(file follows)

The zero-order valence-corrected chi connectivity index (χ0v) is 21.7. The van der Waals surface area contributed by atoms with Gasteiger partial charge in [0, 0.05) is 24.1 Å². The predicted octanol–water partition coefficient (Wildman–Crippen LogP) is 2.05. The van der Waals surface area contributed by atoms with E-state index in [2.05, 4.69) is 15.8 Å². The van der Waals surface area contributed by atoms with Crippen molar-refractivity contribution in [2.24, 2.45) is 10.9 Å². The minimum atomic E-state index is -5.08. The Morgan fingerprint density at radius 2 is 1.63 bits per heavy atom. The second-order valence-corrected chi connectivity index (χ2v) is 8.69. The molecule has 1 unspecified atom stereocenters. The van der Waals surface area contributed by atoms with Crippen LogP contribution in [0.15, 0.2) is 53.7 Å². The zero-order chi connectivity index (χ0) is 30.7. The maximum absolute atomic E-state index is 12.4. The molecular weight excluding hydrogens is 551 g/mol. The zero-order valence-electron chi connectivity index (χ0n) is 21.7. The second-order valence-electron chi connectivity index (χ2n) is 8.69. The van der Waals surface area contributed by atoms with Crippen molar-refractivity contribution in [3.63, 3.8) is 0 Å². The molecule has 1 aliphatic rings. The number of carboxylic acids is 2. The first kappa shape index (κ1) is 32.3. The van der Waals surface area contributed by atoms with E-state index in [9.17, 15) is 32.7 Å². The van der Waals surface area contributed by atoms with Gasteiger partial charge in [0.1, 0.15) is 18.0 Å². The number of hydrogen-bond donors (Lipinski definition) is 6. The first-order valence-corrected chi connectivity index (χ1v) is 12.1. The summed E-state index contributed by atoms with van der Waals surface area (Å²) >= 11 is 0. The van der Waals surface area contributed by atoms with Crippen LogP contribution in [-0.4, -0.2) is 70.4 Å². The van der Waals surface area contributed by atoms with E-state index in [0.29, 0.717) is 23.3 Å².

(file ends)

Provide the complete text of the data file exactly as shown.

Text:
The zero-order valence-corrected chi connectivity index (χ0v) is 21.7. The van der Waals surface area contributed by atoms with Gasteiger partial charge in [0, 0.05) is 24.1 Å². The predicted octanol–water partition coefficient (Wildman–Crippen LogP) is 2.05. The van der Waals surface area contributed by atoms with E-state index in [2.05, 4.69) is 15.8 Å². The van der Waals surface area contributed by atoms with Crippen molar-refractivity contribution in [2.24, 2.45) is 10.9 Å². The minimum atomic E-state index is -5.08. The Morgan fingerprint density at radius 2 is 1.63 bits per heavy atom. The second-order valence-corrected chi connectivity index (χ2v) is 8.69. The molecule has 1 unspecified atom stereocenters. The van der Waals surface area contributed by atoms with Crippen LogP contribution in [0.15, 0.2) is 53.7 Å². The zero-order chi connectivity index (χ0) is 30.7. The maximum absolute atomic E-state index is 12.4. The molecular weight excluding hydrogens is 551 g/mol. The zero-order valence-electron chi connectivity index (χ0n) is 21.7. The second-order valence-electron chi connectivity index (χ2n) is 8.69. The van der Waals surface area contributed by atoms with Crippen molar-refractivity contribution in [3.63, 3.8) is 0 Å². The molecule has 1 aliphatic rings. The number of carboxylic acids is 2. The first kappa shape index (κ1) is 32.3. The van der Waals surface area contributed by atoms with E-state index in [9.17, 15) is 32.7 Å². The van der Waals surface area contributed by atoms with Gasteiger partial charge in [0.1, 0.15) is 18.0 Å². The number of hydrogen-bond donors (Lipinski definition) is 6. The first-order valence-corrected chi connectivity index (χ1v) is 12.1. The summed E-state index contributed by atoms with van der Waals surface area (Å²) >= 11 is 0. The van der Waals surface area contributed by atoms with Crippen LogP contribution in [-0.4, -0.2) is 70.4 Å². The van der Waals surface area contributed by atoms with E-state index in [0.29, 0.717) is 23.3 Å².